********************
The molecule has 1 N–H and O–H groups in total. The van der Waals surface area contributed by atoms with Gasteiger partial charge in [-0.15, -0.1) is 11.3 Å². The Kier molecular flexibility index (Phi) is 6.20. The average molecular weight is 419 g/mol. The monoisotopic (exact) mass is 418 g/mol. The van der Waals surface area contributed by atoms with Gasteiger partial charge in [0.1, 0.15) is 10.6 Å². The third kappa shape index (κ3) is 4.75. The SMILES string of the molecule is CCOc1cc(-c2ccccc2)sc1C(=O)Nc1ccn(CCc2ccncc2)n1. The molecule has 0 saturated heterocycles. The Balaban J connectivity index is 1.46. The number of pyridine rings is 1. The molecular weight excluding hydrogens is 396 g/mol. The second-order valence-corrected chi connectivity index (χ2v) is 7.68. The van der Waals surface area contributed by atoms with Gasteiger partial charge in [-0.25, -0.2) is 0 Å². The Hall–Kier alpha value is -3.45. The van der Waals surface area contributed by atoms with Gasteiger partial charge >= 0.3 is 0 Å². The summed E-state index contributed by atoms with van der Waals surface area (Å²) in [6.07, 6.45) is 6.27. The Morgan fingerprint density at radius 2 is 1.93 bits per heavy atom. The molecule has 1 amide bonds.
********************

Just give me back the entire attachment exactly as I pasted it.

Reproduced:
The molecule has 1 N–H and O–H groups in total. The van der Waals surface area contributed by atoms with Gasteiger partial charge in [-0.15, -0.1) is 11.3 Å². The Kier molecular flexibility index (Phi) is 6.20. The average molecular weight is 419 g/mol. The monoisotopic (exact) mass is 418 g/mol. The van der Waals surface area contributed by atoms with Gasteiger partial charge in [0.1, 0.15) is 10.6 Å². The third kappa shape index (κ3) is 4.75. The SMILES string of the molecule is CCOc1cc(-c2ccccc2)sc1C(=O)Nc1ccn(CCc2ccncc2)n1. The molecule has 0 saturated heterocycles. The Balaban J connectivity index is 1.46. The number of pyridine rings is 1. The molecular weight excluding hydrogens is 396 g/mol. The second-order valence-corrected chi connectivity index (χ2v) is 7.68. The van der Waals surface area contributed by atoms with Gasteiger partial charge in [-0.25, -0.2) is 0 Å². The Hall–Kier alpha value is -3.45. The van der Waals surface area contributed by atoms with Gasteiger partial charge >= 0.3 is 0 Å². The summed E-state index contributed by atoms with van der Waals surface area (Å²) in [6.07, 6.45) is 6.27. The Morgan fingerprint density at radius 2 is 1.93 bits per heavy atom. The molecule has 1 amide bonds.